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New Member
Hi my names Aj
Im from hull quebec canada and soon to be a proud owner of my very first
chameleon, I was looking for any info possible on these little guys, my husband is bringing home one on thursday and although iv done a lot of research i would like to hear from people who have experience,the chameleon that im getting is a year and a half is use to kids and being around other animals. It was a friend of a friends of my husband that had the chameleon, I would love to hear more about them thou :) here are pictures of the one we are getting :eek: totally nervous but totally excited to get it. Weve had snakes geckos and bearded dragons before but never a chameleon. I hope to learn a lot more about these cuties :)


Established Member
Welcome. She is a very pretty Veiled. I hope mine turns out like her. You're in the right place to learn things.


Biologist & Ecologist
Welcome! I'm going to link you to some blogs that will be a godsend for you :) You defintiely have a female veiled, and females require slightly different care than males. It's a little bit of reading, but it's all interesting and useful info.


Retired Moderator
Welcome to the forum. It looks like you are getting a gravid veiled. That means she will lay eggs, but if she has not been mated then they are infertile. You should look and the reference above that covers laying bins, I think you will need one before too long. I would ask the current owners she she has been bred, that way you know if the eggs are fertile.

We have a fair number of keepers in your general area so you won't be all alone.:) And we are all here for you too.


Chameleon Enthusiast
Welcome to the forum and the world of chameleons!

Here's some information that might help...

Appropriate cage temperatures aid in digestion and thus play a part indirectly in nutrient absorption. Temperatures needed can vary with the species and age. For hatchling panthers I keep the temperature in the warmest area in the low 80's. For older panthers I keep it in the mid to high 80's for the most part.

Exposure to UVB from either direct sunlight or a proper UVB light allows the chameleon to produce D3 so that it can use the calcium in its system to make/keep the bones strong and be used in other systems in the chameleon as well. The UVB should not pass through glass or plastic no matter whether its from the sun or the UVB light. The most often recommended UVB light is the long linear fluorescent Repti-sun 5.0 tube light. Some of the compacts, spirals and tube lights have caused health issues, but so far there have been no bad reports against this one.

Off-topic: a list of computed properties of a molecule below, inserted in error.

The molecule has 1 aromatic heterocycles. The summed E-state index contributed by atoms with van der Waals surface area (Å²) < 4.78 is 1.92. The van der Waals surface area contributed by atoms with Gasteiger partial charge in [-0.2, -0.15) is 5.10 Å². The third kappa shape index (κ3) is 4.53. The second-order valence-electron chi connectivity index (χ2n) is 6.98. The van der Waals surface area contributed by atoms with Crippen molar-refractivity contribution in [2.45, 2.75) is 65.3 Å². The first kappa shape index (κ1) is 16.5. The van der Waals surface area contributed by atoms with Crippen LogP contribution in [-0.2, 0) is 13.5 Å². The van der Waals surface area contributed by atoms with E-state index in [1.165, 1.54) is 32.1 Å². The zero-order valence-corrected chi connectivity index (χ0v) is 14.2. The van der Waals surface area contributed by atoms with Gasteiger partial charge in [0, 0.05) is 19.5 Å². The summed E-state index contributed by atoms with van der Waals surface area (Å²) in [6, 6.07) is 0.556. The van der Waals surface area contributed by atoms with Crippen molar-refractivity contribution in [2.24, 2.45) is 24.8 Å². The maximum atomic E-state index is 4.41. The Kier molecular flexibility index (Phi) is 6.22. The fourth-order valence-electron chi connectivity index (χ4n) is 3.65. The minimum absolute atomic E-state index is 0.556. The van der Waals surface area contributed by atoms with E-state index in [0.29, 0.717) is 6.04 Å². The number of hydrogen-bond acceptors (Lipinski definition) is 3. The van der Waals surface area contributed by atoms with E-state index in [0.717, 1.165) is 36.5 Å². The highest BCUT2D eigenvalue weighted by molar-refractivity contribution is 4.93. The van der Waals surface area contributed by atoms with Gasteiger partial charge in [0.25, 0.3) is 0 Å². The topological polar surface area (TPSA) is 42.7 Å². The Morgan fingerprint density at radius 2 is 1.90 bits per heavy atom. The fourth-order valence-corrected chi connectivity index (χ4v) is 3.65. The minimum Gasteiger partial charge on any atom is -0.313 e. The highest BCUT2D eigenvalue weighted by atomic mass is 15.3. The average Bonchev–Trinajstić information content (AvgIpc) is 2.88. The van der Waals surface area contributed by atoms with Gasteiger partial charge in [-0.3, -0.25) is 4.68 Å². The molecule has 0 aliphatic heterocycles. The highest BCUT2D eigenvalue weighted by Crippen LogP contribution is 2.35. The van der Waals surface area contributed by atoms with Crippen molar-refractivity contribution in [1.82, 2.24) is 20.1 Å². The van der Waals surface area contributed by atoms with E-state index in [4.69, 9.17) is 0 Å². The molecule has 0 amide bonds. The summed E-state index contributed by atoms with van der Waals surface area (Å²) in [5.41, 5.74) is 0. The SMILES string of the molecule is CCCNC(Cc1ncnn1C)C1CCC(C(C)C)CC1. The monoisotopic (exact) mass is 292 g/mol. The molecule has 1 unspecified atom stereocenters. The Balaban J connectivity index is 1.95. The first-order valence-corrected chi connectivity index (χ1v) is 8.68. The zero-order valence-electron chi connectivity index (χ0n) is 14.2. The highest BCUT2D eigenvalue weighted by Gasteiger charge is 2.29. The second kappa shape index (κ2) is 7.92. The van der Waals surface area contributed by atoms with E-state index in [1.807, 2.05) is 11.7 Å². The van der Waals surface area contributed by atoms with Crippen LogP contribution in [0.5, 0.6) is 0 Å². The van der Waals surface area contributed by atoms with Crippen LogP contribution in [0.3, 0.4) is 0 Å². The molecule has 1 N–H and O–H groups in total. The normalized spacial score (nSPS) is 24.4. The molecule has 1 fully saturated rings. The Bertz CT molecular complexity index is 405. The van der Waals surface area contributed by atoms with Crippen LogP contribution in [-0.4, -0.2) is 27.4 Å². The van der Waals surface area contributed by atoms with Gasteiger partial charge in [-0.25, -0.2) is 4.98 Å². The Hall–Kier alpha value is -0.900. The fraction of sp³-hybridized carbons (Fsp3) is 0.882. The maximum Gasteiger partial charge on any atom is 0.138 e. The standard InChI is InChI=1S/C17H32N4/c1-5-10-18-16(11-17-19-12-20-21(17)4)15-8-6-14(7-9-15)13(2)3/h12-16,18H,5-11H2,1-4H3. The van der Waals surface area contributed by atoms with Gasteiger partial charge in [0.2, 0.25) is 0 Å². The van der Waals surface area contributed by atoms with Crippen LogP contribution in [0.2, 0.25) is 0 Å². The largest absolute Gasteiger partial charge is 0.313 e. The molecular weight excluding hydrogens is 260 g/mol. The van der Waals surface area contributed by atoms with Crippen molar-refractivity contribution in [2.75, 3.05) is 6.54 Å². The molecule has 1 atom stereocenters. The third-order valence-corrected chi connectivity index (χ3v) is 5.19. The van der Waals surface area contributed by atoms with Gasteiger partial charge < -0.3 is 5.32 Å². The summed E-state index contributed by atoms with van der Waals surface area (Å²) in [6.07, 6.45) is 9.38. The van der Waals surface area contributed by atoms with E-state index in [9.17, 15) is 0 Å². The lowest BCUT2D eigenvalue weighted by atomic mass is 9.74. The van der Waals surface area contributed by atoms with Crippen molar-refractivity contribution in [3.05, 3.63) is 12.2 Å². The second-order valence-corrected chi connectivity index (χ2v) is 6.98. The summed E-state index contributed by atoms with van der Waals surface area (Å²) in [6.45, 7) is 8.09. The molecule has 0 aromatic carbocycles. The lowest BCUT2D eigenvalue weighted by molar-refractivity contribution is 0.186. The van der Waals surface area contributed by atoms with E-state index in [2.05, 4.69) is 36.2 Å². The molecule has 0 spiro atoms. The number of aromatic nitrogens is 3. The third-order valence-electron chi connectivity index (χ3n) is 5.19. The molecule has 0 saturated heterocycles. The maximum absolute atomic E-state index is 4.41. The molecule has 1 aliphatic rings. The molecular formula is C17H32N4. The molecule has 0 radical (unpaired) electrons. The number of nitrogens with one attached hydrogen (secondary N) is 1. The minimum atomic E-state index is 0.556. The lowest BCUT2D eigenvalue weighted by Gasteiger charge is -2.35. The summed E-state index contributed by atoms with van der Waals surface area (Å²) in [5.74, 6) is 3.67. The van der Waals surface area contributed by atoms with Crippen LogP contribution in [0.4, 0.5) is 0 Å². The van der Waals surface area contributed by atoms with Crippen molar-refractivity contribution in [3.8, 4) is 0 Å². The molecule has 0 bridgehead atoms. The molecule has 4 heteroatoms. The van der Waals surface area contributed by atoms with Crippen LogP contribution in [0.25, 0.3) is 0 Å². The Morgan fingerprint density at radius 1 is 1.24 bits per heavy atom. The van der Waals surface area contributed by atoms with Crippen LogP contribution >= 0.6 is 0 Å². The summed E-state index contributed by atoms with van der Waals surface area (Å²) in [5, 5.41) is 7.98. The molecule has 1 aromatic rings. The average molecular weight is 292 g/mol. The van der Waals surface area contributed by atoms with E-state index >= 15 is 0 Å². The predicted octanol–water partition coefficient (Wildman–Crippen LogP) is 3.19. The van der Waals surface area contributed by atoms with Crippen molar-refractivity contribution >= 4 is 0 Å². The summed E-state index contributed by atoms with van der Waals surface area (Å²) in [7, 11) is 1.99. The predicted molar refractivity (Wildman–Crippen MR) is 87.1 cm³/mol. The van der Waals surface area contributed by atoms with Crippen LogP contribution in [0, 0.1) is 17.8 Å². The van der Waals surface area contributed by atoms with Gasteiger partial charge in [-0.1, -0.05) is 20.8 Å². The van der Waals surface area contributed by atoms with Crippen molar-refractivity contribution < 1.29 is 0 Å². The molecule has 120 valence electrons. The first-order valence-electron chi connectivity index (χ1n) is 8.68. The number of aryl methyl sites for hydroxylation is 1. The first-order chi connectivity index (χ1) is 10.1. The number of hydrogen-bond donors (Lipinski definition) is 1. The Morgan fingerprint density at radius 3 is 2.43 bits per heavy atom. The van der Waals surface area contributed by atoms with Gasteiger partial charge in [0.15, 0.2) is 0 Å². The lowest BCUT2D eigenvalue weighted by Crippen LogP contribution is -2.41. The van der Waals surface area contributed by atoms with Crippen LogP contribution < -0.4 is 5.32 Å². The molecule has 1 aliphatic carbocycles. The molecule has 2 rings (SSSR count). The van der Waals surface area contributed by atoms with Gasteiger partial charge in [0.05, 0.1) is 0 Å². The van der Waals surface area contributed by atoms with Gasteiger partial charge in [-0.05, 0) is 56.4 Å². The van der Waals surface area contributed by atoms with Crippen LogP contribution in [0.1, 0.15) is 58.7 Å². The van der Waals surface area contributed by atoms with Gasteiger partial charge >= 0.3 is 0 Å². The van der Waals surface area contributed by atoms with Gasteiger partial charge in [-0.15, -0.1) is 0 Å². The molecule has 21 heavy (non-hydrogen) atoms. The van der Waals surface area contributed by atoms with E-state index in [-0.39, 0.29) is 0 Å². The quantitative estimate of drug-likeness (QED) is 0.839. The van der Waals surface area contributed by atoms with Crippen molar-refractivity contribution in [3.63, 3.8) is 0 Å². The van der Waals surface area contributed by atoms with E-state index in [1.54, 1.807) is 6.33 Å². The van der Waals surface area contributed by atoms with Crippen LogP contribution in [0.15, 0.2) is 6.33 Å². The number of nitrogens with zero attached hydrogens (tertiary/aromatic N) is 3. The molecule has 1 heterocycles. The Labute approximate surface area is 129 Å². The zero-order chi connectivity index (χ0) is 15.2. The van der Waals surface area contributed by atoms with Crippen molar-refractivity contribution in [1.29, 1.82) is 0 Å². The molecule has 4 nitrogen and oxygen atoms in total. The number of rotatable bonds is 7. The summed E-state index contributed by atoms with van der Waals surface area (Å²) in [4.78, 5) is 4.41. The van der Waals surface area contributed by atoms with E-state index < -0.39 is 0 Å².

Since many of the feeder insects have a poor ratio of calcium to phosphorus in them, its important to dust the insects just before you feed them to the chameleon at most feedings with a phos.-free calcium powder to help make up for it. (I use Rep-cal phosphorus-free calcium).

If you also dust twice a month lightly with a phos.-free calcium/D3 powder it will ensure that your chameleon gets some D3 without overdoing it. It leaves the chameleon to produce the rest of what it needs through its exposure to the UVB light. D3 from supplements can build up in the system but D3 produced from exposure to UVB shouldn't as long as the chameleon can move in and out of it. (I use Rep-cal phos.-free calcium/D3).

Dusting twice a month lightly as well with a vitamin powder that contains a beta carotene (prOformed) source of vitamin A will ensure that the chameleon gets some vitamins without the danger of overdosing the vitamin A. PrEformed sources of vitamin A can build up in the system and may prevent the D3 from doing its job and push the chameleon towards MBD. However, there is controversy as to whether all/any chameleons can convert the beta carotene and so some people give some prEformed vitamin A once in a while. (I use herptivite.)

Gutloading/feeding the insects well helps to provide what the chameleon needs. I gutload crickets, roaches, locusts, superworms, etc. with an assortment of greens (dandelions, kale, collards, endive, escarole, mustard greens, etc.) and veggies (carrots, squash, sweet potato, sweet red pepper, zucchini, etc.)

Calcium, phos., D3 and vitamin A are important players in bone health and other systems in the chameleon (muscles, etc.) and they need to be in balance. When trying to balance them, you need to look at the supplements, what you feed the insects and what you feed the chameleon.

Here are some good sites for you to read...
If you can't access the sites above that have the word "archive" in you can do it through the WayBackMachine.


New Member
thanks everyone for the information, she has not been mated shes always been alone and from what the current owner said has never laid eggs either.
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